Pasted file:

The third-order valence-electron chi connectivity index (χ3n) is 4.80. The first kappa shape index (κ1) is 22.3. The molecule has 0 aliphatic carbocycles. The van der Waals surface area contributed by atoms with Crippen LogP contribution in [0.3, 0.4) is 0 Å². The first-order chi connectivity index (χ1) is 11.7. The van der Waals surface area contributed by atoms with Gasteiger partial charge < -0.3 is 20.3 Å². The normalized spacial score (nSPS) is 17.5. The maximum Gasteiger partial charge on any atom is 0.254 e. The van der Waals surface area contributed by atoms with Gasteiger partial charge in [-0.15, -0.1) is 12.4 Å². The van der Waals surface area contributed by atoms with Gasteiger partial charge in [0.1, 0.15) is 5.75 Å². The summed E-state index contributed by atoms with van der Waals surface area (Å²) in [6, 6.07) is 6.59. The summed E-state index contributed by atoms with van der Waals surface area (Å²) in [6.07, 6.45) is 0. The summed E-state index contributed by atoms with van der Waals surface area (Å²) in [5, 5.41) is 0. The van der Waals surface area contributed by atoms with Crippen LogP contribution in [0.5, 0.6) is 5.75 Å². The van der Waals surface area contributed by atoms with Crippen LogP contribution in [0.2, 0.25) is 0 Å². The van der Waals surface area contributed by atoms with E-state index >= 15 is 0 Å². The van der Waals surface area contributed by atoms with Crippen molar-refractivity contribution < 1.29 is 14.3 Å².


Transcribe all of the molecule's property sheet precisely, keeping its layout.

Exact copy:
The third-order valence-electron chi connectivity index (χ3n) is 4.80. The first kappa shape index (κ1) is 22.3. The molecule has 0 aliphatic carbocycles. The van der Waals surface area contributed by atoms with Crippen LogP contribution in [0.3, 0.4) is 0 Å². The first-order chi connectivity index (χ1) is 11.7. The van der Waals surface area contributed by atoms with Gasteiger partial charge < -0.3 is 20.3 Å². The normalized spacial score (nSPS) is 17.5. The maximum Gasteiger partial charge on any atom is 0.254 e. The van der Waals surface area contributed by atoms with Gasteiger partial charge in [-0.15, -0.1) is 12.4 Å². The van der Waals surface area contributed by atoms with Gasteiger partial charge in [0.1, 0.15) is 5.75 Å². The summed E-state index contributed by atoms with van der Waals surface area (Å²) in [6, 6.07) is 6.59. The summed E-state index contributed by atoms with van der Waals surface area (Å²) in [6.07, 6.45) is 0. The summed E-state index contributed by atoms with van der Waals surface area (Å²) in [5, 5.41) is 0. The van der Waals surface area contributed by atoms with Crippen LogP contribution in [0.5, 0.6) is 5.75 Å². The van der Waals surface area contributed by atoms with Crippen LogP contribution in [0.2, 0.25) is 0 Å². The van der Waals surface area contributed by atoms with E-state index >= 15 is 0 Å². The van der Waals surface area contributed by atoms with Crippen molar-refractivity contribution < 1.29 is 14.3 Å².